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Tenth Conference for African-American Researchers in the Mathematical Sciences to Be Held June 22-25, 2004, in Berkeley

Published 05/20/2004

The annual Conference for African-American Researchers in the Mathematical Sciences (CAARMS) will celebrate its 10th anniversary in Berkeley, California, the city where the conference was first held in 1995.

The CAARMS10 conference will spotlight the accomplishments of mathematicians from underrepresented minority backgrounds, and is open to all. This year's conference is being co-hosted by the U.S. Department of Energy's Lawrence Berkeley National Laboratory (LBNL) and the Mathematical Sciences Research Institute (MSRI).

The three-day conference will feature technical speakers, tutorials, and a graduate student poster session. More information about conference logistics and a link to the registration page can be found at: http://www.msri.org/calendar/workshops/WorkshopInfo/258/show_workshop.

"CAARMS provides a unique opportunity for African-Americans who do mathematical research to share their work, address issues of importance and to extend support for up-and-coming graduate students in the discipline," said Prof. William A. Massey of Princeton University, who helped found the conference in 1995. The co-organizers of this year's conference along with Massey are Robert Megginson of MSRI and the University of Michigan as well as Juan Meza of LBNL.

About CAARMS

In the early 1990's, Massey (then a researcher at Bell Laboratories) had an idea for an organization devoted mainly to addressing critical issues involving African-American researchers and graduate students in the mathematical sciences. It was envisioned that this organization would highlight current research by African-American researchers and graduate students in mathematics. It would also strengthen the mathematical sciences by increasing the participation of African-Americans and members of other underrepresented groups, by facilitating working relations among them and providing assistance in cultivating their careers.

This organization became known as the Conference for African-American Researchers in the Mathematical Sciences (CAARMS). Since the first conference in 1995, over 50 of the minority graduate students who have attended CAARMS conferences have gone on to earn a Ph.D. in the mathematical sciences.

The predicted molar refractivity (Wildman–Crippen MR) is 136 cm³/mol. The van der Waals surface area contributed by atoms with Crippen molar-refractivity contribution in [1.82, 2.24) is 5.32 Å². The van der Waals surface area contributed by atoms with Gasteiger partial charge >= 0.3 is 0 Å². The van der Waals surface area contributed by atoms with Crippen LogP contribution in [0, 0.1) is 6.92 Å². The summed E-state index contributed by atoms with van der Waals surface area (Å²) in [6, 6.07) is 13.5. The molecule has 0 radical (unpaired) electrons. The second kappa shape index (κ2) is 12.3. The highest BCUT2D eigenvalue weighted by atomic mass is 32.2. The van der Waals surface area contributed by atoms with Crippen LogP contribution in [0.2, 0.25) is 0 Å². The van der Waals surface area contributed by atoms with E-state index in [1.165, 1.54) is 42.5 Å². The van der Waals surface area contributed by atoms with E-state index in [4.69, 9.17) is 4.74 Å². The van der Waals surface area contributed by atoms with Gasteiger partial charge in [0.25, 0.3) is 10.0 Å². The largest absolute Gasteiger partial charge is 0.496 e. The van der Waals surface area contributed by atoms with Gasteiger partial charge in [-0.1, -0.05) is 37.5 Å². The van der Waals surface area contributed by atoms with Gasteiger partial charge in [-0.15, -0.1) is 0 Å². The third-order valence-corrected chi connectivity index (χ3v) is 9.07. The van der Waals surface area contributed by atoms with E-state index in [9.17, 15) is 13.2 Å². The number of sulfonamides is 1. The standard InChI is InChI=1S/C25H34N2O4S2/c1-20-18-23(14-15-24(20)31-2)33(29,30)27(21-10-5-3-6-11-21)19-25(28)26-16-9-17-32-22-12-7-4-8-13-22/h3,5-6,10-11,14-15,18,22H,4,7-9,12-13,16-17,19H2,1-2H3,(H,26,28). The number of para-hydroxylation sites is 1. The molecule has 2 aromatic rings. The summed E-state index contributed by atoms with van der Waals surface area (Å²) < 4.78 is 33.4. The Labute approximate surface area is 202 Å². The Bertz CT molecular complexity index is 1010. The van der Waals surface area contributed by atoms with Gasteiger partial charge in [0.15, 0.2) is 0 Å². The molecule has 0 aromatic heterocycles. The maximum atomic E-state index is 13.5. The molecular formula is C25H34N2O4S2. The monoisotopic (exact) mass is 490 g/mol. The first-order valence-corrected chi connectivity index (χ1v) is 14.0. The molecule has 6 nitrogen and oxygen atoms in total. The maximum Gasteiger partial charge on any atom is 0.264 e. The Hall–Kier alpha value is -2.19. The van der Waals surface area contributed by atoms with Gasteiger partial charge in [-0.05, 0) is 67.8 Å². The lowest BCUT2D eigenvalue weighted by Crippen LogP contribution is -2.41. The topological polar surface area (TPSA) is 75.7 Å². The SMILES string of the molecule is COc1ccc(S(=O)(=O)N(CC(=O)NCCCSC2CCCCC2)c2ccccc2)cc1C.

It was Massey's efforts, along with those of Dr. Raymond Johnson, Dr. William Thurston, Dr. James Turner and others, that led to the first meeting (CAARMS1) at the Mathematical Sciences Research Institute in Berkeley, California, in June 1995. Since then, Massey has continued to champion this event, which has been held each year at a leading university, industrial or government research institution. For more information, visit the CAARMS Web site at: http://www.math.buffalo.edu/mad/CAARMS/CAARMS-index.html.

About LBNL

Berkeley Lab is a U.S. Department of Energy national laboratory located in Berkeley, California. It conducts unclassified scientific research and is managed by the University of California. Learn more at http://www.lbl.gov.

About MSRI

MSRI exists to further mathematical research through broadly based programs in the mathematical sciences and closely related activities. From its beginning in 1982, MSRI has been primarily funded by the National Science Foundation with additional support from other government agencies, private foundations, and academic and corporate sponsors. For more information, go to http://www.msri.org/.